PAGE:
I have to admit here that while The Voice Bible translation has been something I’ve been aware of for a decade, it has largely been flying under my radar. For that I apologize, because The Voice is exactly the type of thing I like to celebrate here at Thinking Out Loud. This is a translation, but one that involved a mix of theologians and academics with the likes of poets, playwrights and music composers.
What has sparked a change in my perspective is twofold. First, the announcement from BibleGateway.com that they would be including The Voice among their list of online translations. If nothing else, this establishes a certain legitimacy. But then, an offer to review The Story of The Voice, a behind-the-scenes insider peek at the making of this new Bible.
Such books are often propagandist. Leland Ryken’s little booklet, Choosing a Bible is basically an unabashed self-promotional tool for the ESV. The book equivalent of paid programming, with all the hyperbole you would expect. But others, like How to Choose a Bible for All Its Worth by Gordon Fee and Mark Strauss are like a crash course in translation, allowing you to peer over the shoulder of translators as they wrestle with difficult passages, sentences, phrases and even single words. The Story of The Voice fits into that latter, more balanced and informative category.
Again here, I have to say I’m sorry for arriving late to this party. This translation is due all the expectancy we had a decade earlier when The Message came to print. It’s a milestone in Bible translation and possibly the first translation dedicated wholly to meeting the needs of a generation that is not Bible-literate. In many ways The Message paved the way for a Bible like The Voice.
But the companion book also shows that the translators did not exactly treat the King James Version with disdain; often referring back to how its phrasing reverberates even in a contemporary culture. There are frequent references to the NIV as the currently most popular, to the NASB for its status the most ‘literal,’ but also to the KJV for being perhaps the most pervasive of any Bible in the last five hundred years or more.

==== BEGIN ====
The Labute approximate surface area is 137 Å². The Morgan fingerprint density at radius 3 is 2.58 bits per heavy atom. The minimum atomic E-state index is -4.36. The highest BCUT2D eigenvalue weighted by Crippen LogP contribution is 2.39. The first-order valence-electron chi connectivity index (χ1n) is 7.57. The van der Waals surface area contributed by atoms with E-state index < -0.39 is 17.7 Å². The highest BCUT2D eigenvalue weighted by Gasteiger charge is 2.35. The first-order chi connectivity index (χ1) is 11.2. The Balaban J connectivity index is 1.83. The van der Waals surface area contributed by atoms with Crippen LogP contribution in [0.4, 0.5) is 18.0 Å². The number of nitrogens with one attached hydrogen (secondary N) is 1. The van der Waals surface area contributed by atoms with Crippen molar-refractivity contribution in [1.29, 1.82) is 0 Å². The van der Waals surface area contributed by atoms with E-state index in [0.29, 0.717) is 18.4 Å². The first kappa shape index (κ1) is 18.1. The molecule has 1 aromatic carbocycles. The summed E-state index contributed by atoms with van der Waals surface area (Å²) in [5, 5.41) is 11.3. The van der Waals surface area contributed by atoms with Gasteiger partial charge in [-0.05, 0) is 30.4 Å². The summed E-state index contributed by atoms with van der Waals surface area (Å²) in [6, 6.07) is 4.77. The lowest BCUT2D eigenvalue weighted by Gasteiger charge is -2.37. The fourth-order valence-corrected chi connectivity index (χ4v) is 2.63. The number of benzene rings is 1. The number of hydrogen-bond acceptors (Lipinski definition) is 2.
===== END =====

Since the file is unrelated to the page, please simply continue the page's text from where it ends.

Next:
Ironically, like the KJV, the aims of The Voice translators were literary as well as theological, but The Voice team felt that similarities in style in previous Bibles has robbed them of the unique style with which each Bible book speaks; the background and intent of each author. So in the case of the gospels, to provide an authenticity to each writer, translators were chosen with backgrounds complementary to the Biblical book they were assigned.
In addition, The Voice has added some words and phrases — in italics, as did the KJV — to make passages clear to people unfamiliar with the story. In many cases, these insertions are quite liberal in terms of length. But even more surprising to some is the use of embedded commentary; notes that are placed in indented boxes within the core text, rather than at the bottom of the page.
In my excitement over all this translation brings, my task at hand is reviewing the companion book, and I must say that it is a story unto itself, which defines Chris Seay’s original vision and the ups and downs of the process by which The Voice came to market. Containing chapters which focus on particular aspects of the project, The Story of The Voice is available now in a 150-page paperback from Thomas Nelson at $9.99 US. The Bible itself is what you really want to get your hands on, especially if there is someone in your sphere of contacts who has had no previous exposure to church or scriptures.
Read an excerpt from The Voice: Click here.